V1 mulberry

V1 mulberry
Kuppam, AP, 2010

Saturday, 2 March 2013

Disease, research & control



De'Vecchj at Kengeri: experiment and crisis

Mysore had by the time of Sullivan’s visit, already acquired its own ‘energetic and intelligent European superintendence’ in the person of an Italian entrepreneur, Major A.P. De’Vecchj de Piccioli. It had several important differences to the Mutti scheme, however. De’Vecchj was not seeking employment but bringing substantial capital to invest in India, and he had the wealth and prestige of the advanced European silk industry of Italy directly behind him. In India he had immediate access to and support from the highest authority in the state, Chief Commissioner Lewin Bowring, and he was not seeking to establish a silk industry in a virtually new region and on new lines but to improve one already long established. He was also bringing to India the direct dependence on Japan as a major source for silkworm eggs already found in Europe. Japan had come into the international sericultural scene in this capacity around 1855, when pebrine was ravaging the sericulture of Europe and the Near East
In 1864, Dr E. Veechy was in correspondence with the Government of Mysore ‘regarding the improved method of sericulture’. The following year in southern France, at Alais in the Cevennes sericultural region, Louis Pasteur, already the pioneer of microbiological research particularly in relation to vaccines, got to work on pebrine, a deadly silkworm disease which had by then been decimating the European silk industry for several years.[1] Despite starting off under serious misunderstandings as to what it was he was confronting, by energetic laboratory work and within the year he had identified the problem, discovered how the disease was passed on and how it could be contained by microscopic examination of mother moths and the elimination of infected offspring (Pasteur 1868, 1870; Roman 1870).
In the same year, 1865, a Major A.P. De'Vecchj, obtained land from the Government for a silk farm and filiature at Kengeri near Bangalore, at the time a taluk headquarters,. He and a brother were probably linked to a major silk business in Milan, Pasquale De Vecchj and Co. It may be guessed that Kengeri was chosen for its location between the major silk areas south west and north east of Bangalore city and its easy contact with the seat of government. The British Chief Commissioner, Lewin Bowring, and others were supportive, even enthusiastic about sericultural development. De’Vecchj was given two plots of land, free of the normal rent assessment for seven years, in order to experiment with the improvement of sericulture. From there he bought raw silk in some quantity from the Mustan firm in Channapatna: he addressed Mustan as ‘Silk Commissioner’ and directed him on one occasion to buy him 20 maunds of ‘first quality at Bazaar price’ for delivery in Bangalore (Quddus 1923: 20). He set up a steam filature and introduced Italian and Japanese worms for crossing with 'the native worm', as well as superior mulberry said to be Chinese, Japanese and Perrottet’s multicaulis.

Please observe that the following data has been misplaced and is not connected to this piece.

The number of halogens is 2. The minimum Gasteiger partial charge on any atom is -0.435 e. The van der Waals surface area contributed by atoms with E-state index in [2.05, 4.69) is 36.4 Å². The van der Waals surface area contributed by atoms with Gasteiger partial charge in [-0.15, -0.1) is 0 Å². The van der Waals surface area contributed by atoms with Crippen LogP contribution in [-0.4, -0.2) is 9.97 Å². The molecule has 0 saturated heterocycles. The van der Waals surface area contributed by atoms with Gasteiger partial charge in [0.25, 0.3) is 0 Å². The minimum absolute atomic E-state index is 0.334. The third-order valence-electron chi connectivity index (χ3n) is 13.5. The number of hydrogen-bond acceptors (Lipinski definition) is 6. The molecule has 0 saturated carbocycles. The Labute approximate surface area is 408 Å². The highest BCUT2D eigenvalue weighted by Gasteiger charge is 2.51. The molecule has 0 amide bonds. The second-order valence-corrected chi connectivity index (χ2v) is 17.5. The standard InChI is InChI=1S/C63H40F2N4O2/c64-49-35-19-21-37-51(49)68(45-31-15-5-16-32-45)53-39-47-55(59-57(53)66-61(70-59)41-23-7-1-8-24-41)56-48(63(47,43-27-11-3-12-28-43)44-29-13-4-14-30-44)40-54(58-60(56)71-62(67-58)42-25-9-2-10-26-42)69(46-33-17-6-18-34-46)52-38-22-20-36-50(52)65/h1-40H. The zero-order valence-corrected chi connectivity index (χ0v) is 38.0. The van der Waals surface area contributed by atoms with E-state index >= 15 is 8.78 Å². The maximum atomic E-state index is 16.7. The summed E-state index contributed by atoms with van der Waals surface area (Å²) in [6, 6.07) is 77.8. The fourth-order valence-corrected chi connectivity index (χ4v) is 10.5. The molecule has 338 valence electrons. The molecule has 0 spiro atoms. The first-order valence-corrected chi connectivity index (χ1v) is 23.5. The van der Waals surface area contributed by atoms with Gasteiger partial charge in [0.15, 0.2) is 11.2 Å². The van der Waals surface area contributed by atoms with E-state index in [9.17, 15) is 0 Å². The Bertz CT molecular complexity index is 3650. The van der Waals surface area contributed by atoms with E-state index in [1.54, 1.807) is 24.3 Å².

The filature can be considered first since it was relevant only in the early stages. A building with facilities for rearing and for reeling – probably his laboratory work as well, and with a mulberry garden nearby – was constructed and equipped. A Dr H. De'Vecchj, a brother, had joined the enterprise at an early stage. He ran the steam filature of 80 basins, opening in 1866. 'The hands employed in this delicate process were female orphans from Bangalore Convent, under the charge of native nuns' (Rice 1897: 80). The machinery was subsequently described by Mr Sullivan, whose accounts of village rearing and reeling machines of the period are quoted elsewhere.
He was impressed with the machinery and added two further comments clearly reflecting perspectives of a British officer of the time. Though the machinery was not working, and indeed had not been for more than a year by the time he saw it, he found it ‘so beautifully simple that we had no difficulty in understanding the mode of working’. He and a Mr Grimes accompanying him ‘were struck by the facility with which it might be adapted for use in a jail, convict labour being substituted for steam as a motive power’. He found it, the second comment, ‘curious to observe the similarity of design in these finished appliances to the crude apparatus use by the native silk-reeler, the difference being that in one case the design had been worked out to perfection, in the other no attempt had been made to improve on the crude invention’. ‘There are, doubtless’, he commented finally, ‘other processes to which the raw material is subjected with which I am unacquainted, before the beautiful article which Messrs De’Veechj send into the market is produced.’ (Geoghegan 1872: 99; 1880: 126-7). That they needed 16 lbs of cocoons to produce 1 lb of silk, against the 13 lbs that local reelers might require, and a machine of enormously greater cost, even if it could be locally manufactured and operated, and that to realise any additional value the silk had to travel across continents, all these had been well known to earlier generations of would-be developers, as has been seen.


Already by 1866 De’Veechj had been proceeding to field trials for his mulberry cultivation, rearing and breeding. He supplied the Commissioner with cartons of eggs of the cross-breeds that he had produced. These were to be put out for hatching and rearing to selected ‘garden holders’ in Closepet and Hoskote taluks of Bangalore Division. This experiment was tried in July 1866 but was not successful: the explanation offered was that heavy rainfall retarded hatching. In the monsoon period this was unlucky perhaps but should hardly have been unexpected. At this time there were only four Districts producing silk. Bangalore was second only to Mysore in the extent of the mulberry plantations officially recorded, with 6,150 acres, against 11,013 in Mysore. Of the other two, Kolar, a major area for the future, then had only 1,215; in Hassan there were 45 acres.